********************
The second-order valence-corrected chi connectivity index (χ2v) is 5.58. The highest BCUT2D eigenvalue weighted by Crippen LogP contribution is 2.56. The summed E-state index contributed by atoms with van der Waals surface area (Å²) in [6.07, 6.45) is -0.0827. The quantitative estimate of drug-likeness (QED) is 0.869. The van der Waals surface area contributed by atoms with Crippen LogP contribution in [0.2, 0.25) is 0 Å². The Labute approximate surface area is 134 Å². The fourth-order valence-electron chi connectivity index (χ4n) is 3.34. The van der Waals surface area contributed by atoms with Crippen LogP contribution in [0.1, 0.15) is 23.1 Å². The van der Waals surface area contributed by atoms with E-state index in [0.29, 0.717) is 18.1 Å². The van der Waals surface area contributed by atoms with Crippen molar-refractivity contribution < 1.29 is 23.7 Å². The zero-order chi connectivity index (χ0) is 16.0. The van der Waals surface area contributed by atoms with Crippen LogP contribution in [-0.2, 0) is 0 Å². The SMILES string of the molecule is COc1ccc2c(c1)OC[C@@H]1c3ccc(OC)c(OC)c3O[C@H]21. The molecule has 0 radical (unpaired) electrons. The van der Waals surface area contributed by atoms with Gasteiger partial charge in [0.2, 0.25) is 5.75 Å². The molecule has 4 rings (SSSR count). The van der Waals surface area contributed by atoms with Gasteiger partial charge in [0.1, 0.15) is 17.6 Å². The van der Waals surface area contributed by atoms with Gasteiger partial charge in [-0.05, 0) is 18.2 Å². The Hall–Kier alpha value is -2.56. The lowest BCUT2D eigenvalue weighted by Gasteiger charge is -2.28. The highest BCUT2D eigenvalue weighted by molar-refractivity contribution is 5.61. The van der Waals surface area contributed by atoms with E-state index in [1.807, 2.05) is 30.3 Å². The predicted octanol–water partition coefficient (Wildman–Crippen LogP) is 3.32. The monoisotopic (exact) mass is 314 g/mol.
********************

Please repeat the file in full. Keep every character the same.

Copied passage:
The second-order valence-corrected chi connectivity index (χ2v) is 5.58. The highest BCUT2D eigenvalue weighted by Crippen LogP contribution is 2.56. The summed E-state index contributed by atoms with van der Waals surface area (Å²) in [6.07, 6.45) is -0.0827. The quantitative estimate of drug-likeness (QED) is 0.869. The van der Waals surface area contributed by atoms with Crippen LogP contribution in [0.2, 0.25) is 0 Å². The Labute approximate surface area is 134 Å². The fourth-order valence-electron chi connectivity index (χ4n) is 3.34. The van der Waals surface area contributed by atoms with Crippen LogP contribution in [0.1, 0.15) is 23.1 Å². The van der Waals surface area contributed by atoms with E-state index in [0.29, 0.717) is 18.1 Å². The van der Waals surface area contributed by atoms with Crippen molar-refractivity contribution < 1.29 is 23.7 Å². The zero-order chi connectivity index (χ0) is 16.0. The van der Waals surface area contributed by atoms with Crippen LogP contribution in [-0.2, 0) is 0 Å². The SMILES string of the molecule is COc1ccc2c(c1)OC[C@@H]1c3ccc(OC)c(OC)c3O[C@H]21. The molecule has 0 radical (unpaired) electrons. The van der Waals surface area contributed by atoms with Gasteiger partial charge in [0.2, 0.25) is 5.75 Å². The molecule has 4 rings (SSSR count). The van der Waals surface area contributed by atoms with Gasteiger partial charge in [0.1, 0.15) is 17.6 Å². The van der Waals surface area contributed by atoms with Gasteiger partial charge in [-0.05, 0) is 18.2 Å². The Hall–Kier alpha value is -2.56. The lowest BCUT2D eigenvalue weighted by Gasteiger charge is -2.28. The highest BCUT2D eigenvalue weighted by molar-refractivity contribution is 5.61. The van der Waals surface area contributed by atoms with E-state index in [1.807, 2.05) is 30.3 Å². The predicted octanol–water partition coefficient (Wildman–Crippen LogP) is 3.32. The monoisotopic (exact) mass is 314 g/mol.